Welcome to Cinematical Movie Club, your weekly chance to watch great films and chat about them with fellow readers every Monday night.
There are those who like to chide the moments when theater pieces hit the big screen, and to be fair, they often have a point. At times feature films are simply too grand of a scale for a world once defined by a stage and structured sets. It was something I never truly realized until watching Woody Allen's 'Whatever Works.' Though that film wasn't a play, it felt like one -- so distinctly intimate in nature that on film it was as exciting as a flea aimlessly running through an empty gymnasium, a story too small to properly fill the confines of the screen.
But 'The House of Yes' is the exact opposite -- a film that thrives on the big screen even though it has the simplest of sets, and only a small handful of characters to discover. Rather than being a jar too big for its contents, 'Yes' nestles snugly in every film cell, the intimate nature being perversely voyeuristic and claustrophobic, exacerbating the feel of the reclusive family and their unusual lives rather than ever feeling out of place.
'Yes' begins with a shot-by-shot replica of the young Jackie (Rachael Leigh Cook) mimicking the real Jacqueline Kennedy, calmly moving from room to room with stuffy and false pretense until the moment that she enters her absent father's office. Being close to her father's things, and in a forbidden area of the house, sets Jackie off, and her calm persona crumbles away to reveal a frenetic energy as Jackie becomes manic, rushing from room to room. It's as if she's running away from the past, and all that's real, and is taking her brother Marty with her just as the film runs away from any notions of a regular, everyday family.
Caught in one house, during a hurricane, 'The House of Yes' is the perfect theatrical production for the screen. Seeing no more than the most minimal and fleeting moments outside the house, one can feel like the insanity is real, that the screen isn't a window of imagination, but rather a window into a family who doesn't know the meaning of "no." They rise and fall by their whims, and though they can thrive in the outside world with some normalcy, in that claustrophobic and drama-filled house, there's no choice but to get caught up in the dysfunctional holiday whirlwind.
A clash of thunder reveals Thanksgiving, 1983, twenty years after Kennedy's assassination. Marty (Josh Hamilton) has moved away and in his absence, Jackie's (Parker Posey) hyper obsessiveness has been internalized, bubbling out in doses as she tapes windows for a hurricane and manipulates brother Anthony (Freddie Prinze Jr.) to feed her own selfish desires. Every line reveals a new revelation into the familial dynamic. Jackie feels alone and out of the loop. Anthony is easily manipulated, yet clever enough to say the right thing at the right time. Mother (Genevieve Bujold) survives by emotionally removing herself from the situation: "A person offers a little constructive criticism and a person gets lectured on the nature of things."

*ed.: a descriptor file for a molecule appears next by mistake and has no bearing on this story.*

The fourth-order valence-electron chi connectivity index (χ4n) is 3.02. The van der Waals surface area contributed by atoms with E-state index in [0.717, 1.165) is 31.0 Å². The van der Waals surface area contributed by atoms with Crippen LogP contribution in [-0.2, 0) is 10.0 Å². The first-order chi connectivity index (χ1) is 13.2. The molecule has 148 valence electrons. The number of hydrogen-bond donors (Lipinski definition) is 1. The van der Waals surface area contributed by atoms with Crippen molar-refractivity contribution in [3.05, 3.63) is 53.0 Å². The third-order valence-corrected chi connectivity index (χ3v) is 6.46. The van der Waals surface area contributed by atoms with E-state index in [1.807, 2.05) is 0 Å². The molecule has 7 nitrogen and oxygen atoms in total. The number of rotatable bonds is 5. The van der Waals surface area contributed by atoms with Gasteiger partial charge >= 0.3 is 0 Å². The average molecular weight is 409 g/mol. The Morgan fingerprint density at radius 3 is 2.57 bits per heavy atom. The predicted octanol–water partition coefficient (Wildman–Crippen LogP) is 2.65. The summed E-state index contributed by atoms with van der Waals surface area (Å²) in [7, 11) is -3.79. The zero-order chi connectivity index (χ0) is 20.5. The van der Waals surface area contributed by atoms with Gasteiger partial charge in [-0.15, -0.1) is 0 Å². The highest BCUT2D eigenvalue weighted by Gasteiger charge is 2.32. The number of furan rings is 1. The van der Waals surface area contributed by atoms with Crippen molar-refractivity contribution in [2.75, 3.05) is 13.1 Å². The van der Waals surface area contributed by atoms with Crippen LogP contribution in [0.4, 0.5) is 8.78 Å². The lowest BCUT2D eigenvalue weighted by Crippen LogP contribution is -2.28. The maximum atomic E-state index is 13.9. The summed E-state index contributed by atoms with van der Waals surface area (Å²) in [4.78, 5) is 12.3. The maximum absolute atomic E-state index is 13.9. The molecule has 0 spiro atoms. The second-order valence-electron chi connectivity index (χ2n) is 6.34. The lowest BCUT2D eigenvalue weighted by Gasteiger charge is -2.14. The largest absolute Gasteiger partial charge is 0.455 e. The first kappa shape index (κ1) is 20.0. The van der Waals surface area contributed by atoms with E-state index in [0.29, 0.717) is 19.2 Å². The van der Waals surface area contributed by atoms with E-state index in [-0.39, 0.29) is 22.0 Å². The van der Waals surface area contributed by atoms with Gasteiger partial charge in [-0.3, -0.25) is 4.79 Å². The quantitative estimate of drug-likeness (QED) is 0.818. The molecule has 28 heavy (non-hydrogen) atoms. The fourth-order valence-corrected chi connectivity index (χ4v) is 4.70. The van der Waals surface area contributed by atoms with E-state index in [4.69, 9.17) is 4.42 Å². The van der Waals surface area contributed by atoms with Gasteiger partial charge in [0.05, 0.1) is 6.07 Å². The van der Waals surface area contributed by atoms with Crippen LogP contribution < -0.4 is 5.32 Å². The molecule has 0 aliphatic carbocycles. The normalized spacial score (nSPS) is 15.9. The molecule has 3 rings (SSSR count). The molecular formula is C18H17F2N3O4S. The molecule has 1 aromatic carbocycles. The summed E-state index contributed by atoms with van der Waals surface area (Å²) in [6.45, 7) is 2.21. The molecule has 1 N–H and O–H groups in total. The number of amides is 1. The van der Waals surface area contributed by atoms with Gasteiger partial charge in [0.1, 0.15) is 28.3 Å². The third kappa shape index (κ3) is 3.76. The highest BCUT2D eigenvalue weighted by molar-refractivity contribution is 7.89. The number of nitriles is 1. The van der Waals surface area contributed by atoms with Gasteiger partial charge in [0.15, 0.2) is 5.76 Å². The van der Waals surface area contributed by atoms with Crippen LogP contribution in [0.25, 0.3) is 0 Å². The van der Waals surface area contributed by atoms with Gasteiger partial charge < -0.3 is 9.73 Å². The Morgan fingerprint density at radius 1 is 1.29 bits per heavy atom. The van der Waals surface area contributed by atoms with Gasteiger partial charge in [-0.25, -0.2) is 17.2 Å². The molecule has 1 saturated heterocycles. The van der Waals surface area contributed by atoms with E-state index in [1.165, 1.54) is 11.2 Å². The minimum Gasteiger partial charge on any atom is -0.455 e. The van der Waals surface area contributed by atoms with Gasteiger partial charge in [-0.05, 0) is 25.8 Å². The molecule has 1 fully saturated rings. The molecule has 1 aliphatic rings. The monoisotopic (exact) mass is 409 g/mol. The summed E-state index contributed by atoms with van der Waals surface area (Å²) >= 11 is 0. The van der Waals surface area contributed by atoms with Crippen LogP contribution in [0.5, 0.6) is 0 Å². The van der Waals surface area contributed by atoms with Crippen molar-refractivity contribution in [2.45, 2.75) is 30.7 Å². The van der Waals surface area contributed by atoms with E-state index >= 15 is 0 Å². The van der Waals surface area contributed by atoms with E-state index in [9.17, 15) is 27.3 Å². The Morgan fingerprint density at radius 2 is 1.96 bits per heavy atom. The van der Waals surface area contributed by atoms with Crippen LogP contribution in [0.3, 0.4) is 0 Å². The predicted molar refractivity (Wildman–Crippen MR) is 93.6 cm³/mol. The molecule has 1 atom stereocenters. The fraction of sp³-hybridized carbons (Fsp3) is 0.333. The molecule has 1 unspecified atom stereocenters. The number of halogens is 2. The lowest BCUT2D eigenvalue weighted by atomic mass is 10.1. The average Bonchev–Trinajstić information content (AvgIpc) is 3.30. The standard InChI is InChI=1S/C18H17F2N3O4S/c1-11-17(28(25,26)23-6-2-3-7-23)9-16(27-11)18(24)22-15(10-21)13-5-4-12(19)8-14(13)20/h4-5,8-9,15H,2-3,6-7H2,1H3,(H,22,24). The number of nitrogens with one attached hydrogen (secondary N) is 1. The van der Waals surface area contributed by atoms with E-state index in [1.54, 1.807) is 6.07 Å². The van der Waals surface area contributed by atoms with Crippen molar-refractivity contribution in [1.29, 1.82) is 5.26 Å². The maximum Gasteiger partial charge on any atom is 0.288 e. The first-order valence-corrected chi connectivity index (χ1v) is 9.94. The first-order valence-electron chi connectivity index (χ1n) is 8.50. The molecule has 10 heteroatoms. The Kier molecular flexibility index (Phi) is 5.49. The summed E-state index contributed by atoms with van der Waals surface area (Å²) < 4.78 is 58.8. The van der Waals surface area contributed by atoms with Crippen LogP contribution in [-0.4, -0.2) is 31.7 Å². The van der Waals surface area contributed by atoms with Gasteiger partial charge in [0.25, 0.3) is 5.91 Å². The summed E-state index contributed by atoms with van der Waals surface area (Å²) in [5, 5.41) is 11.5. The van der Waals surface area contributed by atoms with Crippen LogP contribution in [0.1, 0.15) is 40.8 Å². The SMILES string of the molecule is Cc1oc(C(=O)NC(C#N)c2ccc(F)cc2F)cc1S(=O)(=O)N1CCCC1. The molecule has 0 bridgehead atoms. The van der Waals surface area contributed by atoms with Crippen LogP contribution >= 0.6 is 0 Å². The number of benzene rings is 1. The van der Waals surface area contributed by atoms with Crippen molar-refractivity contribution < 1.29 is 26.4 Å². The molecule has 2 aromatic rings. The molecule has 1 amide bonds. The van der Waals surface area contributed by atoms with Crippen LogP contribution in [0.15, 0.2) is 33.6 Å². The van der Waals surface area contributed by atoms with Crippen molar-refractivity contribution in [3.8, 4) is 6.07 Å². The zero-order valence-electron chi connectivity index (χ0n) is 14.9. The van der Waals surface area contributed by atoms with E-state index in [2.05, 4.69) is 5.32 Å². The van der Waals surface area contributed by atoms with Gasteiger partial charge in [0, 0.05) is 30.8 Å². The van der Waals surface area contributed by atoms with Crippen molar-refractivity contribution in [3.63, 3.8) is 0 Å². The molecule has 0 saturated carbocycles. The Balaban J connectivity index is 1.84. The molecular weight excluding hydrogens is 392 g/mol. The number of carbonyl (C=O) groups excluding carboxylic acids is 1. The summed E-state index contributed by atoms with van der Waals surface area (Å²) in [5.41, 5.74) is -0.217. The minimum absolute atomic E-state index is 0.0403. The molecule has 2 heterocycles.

It's as if Ernest Hemingway was injected with uppers and locked in a room, his energy bouncing off the walls and through his fingers as he stood over his typewriter. Everyone speaks with brief, concise and lyrical statements, banter that doesn't stretch through one scene, but the entire film, beginning to end. There are no erroneous words and no flat dialogue. Each line bounces back and forth, often volleying so quickly that we have little time to really absorb the insanity of this secular household, the hurricane seeming much more powerful in the house than outside it. It's not so much like they're reading through elaborately crafted dialogue. Instead, the dysfunction feels like each word is spoken in the Pascal's special language, and in such a way that we can understand how they all get caught up in the absurdity, because we get sucked in -- to a degree -- ourselves.
The lines are also the sugar to help the perversity go down, whether we're learning that Jackie was holding Marty's penis when they were born, or that the twins have their own specially dysfunctional and inappropriate Kennedy game. There's something perfect about this family coming together for Thanksgiving, and though the Pascals are nothing like our own families, 'The House of Yes' has the slightest glimmer of truth, making it as much a fantastical journey of insanity as a reminder that no life is perfect, and buried in every closet is a skeleton or two.
The House of Yes | Parker Posey | Josh Hamilton | Movie Trailer
"We all have our secrets."
- Tori Spelling (Marty's fiance) won a Razzie nomination for her role. Was that unfair? Did she fit well as the awkwardly innocent Lesly, or should someone else have been cast, and if so, who?
- Which line is your favorite?
- Jackie seems like the master manipulator of the house, but when Anthony lights that cigarette and talks about sandwiches, it seems like he knows more than he lets on. Is Jackie really the dysfunctional figure they all try to control, or do they like her insanity, because she allows each family member to avoid responsibility for their actions?
- Part of the magic of 'The House of Yes' is that a lot remains unsaid and unclear -- how Marty feels about his relationship with his sister, what happened to their father, what happened at the end of the film. What are your theories?